Because masculinity is viewed as inherently bad trait , "toxic" is the word most commonly associated with it , and the best way to stifle it is to start with young boys.

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21-06-2016, 06:08 AM
RE: young boys and education
(21-06-2016 05:30 AM)Slowminded Wrote:  
(21-06-2016 04:56 AM)Metazoa Zeke Wrote:  Why do they think it is the solution?

Because masculinity is viewed as inherently bad trait , "toxic" is the word most commonly associated with it , and the best way to stifle it is to start with young boys.

Well I wouldn't say that most people think it is toxic, but I would say that feminine standards are valued more.

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21-06-2016, 06:20 AM (This post was last modified: 21-06-2016 09:13 PM by CleverUsername.)
RE: young boys and education
Online schooling might help.

I mean, brick and mortar schools should undoubtedly take more steps to improve the problem, but just at the moment, if I had a son who was doing badly in school because it was too "calm and quiet", I'd consider online schooling. All of your schooling can be condensed into a tablet that you can run around with, no one cares how loud you are, and you get the ability to ditch lessons midway through if you're really, really out of it (provided the school has self paced lessons instead of virtual classroom ones).

I don't quite remember if my school suggested hands on stuff to go along with the lessons (if they did I ignored them), but a parent willing to do some Google searches could make up for that.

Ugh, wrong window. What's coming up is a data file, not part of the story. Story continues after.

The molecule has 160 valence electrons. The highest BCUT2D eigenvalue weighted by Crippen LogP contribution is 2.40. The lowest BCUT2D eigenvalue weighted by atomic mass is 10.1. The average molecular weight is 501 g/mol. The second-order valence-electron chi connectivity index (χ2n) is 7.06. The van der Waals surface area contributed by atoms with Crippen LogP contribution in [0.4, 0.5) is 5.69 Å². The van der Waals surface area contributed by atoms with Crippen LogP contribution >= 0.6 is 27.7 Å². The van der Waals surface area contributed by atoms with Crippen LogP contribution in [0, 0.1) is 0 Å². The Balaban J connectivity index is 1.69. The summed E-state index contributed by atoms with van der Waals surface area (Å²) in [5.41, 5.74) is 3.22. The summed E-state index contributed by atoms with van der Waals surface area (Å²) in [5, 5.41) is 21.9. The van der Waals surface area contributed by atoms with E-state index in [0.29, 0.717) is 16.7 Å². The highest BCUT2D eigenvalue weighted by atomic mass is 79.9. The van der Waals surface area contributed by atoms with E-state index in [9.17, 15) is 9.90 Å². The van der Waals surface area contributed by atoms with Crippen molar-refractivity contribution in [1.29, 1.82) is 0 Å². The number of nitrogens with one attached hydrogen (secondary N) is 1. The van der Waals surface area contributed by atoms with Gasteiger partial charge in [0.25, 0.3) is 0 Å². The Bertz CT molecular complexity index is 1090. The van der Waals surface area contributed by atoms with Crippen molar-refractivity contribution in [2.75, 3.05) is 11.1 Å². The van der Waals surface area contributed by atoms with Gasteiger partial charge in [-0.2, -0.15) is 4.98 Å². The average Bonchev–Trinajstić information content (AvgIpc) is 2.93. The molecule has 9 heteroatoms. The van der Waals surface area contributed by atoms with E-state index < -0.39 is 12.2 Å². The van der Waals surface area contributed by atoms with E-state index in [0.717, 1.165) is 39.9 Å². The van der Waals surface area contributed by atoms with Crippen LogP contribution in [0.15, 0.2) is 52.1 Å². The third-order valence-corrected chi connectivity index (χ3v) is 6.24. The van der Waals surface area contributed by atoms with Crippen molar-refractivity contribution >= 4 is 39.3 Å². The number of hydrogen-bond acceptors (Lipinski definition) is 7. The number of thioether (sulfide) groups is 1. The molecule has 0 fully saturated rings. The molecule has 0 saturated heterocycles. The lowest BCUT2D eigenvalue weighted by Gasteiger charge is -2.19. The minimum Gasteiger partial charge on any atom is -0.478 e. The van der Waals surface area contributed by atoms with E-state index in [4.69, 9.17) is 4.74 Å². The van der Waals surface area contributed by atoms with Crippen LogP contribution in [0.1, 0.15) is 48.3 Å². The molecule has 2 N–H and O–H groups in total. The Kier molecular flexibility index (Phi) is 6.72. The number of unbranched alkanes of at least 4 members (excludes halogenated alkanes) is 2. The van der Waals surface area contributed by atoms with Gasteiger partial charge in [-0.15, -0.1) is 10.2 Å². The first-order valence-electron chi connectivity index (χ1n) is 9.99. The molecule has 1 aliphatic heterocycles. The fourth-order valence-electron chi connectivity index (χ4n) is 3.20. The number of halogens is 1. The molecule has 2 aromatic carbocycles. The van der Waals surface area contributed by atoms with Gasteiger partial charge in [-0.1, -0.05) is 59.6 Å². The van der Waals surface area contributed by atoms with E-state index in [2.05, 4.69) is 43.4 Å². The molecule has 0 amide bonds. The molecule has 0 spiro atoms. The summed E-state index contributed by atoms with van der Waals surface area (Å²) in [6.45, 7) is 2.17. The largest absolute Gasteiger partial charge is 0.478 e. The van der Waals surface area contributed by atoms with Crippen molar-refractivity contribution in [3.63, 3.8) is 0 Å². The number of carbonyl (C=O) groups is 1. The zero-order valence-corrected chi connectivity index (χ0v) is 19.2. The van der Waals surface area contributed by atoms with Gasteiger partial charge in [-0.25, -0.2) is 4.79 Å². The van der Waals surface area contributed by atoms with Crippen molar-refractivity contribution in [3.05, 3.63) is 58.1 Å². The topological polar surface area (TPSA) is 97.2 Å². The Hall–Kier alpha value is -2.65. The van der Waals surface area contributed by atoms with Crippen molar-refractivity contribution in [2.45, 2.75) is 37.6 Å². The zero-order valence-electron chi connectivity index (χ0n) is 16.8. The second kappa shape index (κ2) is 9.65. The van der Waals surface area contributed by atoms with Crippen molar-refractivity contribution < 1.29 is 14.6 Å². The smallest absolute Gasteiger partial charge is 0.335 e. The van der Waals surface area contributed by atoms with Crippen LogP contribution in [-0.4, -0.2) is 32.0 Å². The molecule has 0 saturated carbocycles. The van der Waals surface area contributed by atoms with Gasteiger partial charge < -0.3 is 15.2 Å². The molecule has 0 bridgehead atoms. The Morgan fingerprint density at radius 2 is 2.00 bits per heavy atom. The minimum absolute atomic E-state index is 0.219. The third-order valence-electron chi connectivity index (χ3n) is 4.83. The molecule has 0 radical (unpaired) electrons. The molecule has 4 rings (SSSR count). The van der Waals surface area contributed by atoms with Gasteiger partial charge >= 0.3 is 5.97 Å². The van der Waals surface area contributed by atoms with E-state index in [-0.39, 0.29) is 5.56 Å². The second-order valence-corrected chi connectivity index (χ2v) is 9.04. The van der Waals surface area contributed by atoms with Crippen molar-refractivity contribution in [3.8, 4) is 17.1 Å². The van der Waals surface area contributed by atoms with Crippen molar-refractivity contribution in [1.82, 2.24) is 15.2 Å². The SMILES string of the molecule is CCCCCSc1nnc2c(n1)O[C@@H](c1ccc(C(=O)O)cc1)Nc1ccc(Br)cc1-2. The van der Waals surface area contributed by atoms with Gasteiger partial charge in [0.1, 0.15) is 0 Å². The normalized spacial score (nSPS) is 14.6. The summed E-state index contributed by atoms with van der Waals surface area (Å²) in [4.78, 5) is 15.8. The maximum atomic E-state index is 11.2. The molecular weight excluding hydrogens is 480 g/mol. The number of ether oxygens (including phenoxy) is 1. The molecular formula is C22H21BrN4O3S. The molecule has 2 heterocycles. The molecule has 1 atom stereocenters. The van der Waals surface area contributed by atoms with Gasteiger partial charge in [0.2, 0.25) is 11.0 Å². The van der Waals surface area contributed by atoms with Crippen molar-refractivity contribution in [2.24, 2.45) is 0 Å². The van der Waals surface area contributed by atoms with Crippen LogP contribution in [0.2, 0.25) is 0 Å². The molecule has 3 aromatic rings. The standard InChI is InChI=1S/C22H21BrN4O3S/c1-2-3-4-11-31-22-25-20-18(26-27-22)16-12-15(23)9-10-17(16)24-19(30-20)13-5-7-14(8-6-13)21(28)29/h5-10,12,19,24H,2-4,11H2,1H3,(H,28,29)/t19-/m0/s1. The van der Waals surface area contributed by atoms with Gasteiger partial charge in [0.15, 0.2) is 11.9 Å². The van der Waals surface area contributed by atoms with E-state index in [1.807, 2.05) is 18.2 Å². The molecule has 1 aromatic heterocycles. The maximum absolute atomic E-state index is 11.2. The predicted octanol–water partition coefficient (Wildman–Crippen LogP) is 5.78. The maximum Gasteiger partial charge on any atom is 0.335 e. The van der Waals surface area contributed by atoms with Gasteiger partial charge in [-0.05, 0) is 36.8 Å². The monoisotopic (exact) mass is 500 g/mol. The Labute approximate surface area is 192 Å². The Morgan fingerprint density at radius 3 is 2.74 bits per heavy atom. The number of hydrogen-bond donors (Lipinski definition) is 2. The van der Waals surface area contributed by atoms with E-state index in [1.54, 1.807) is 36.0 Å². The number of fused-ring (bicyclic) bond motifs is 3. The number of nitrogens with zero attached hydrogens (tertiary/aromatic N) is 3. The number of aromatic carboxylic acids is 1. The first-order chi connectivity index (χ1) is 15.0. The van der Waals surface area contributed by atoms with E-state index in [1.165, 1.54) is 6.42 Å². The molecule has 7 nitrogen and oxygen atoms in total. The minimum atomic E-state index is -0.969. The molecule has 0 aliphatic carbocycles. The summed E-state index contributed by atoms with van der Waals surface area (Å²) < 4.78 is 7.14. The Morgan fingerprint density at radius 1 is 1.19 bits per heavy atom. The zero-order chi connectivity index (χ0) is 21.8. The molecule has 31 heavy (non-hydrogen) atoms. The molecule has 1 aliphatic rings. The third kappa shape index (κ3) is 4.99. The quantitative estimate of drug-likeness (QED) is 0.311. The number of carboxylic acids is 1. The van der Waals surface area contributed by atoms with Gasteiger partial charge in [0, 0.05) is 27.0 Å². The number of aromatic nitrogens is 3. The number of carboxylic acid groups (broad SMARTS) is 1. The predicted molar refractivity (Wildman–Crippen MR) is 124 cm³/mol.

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21-06-2016, 08:17 AM
RE: young boys and education
(21-06-2016 06:20 AM)CleverUsername Wrote:  Online schooling might help.

I mean, brick and mortar schools should undoubtedly take more steps to improve the problem, but just at the moment, if I had a son who was doing badly in school because it was too "calm and quiet", I'd considering online schooling. All of your schooling can be condensed into a tablet that you can run around with, no one cares how loud you are, and you get the ability to ditch lessons midway through if you're really, really out of it (provided the school has self paced lessons instead of virtual classroom ones).

I don't quite remember if my school suggested hands on stuff to go along with the lessons (if they did I ignored them), but a parent willing to do some Google searches could make up for that.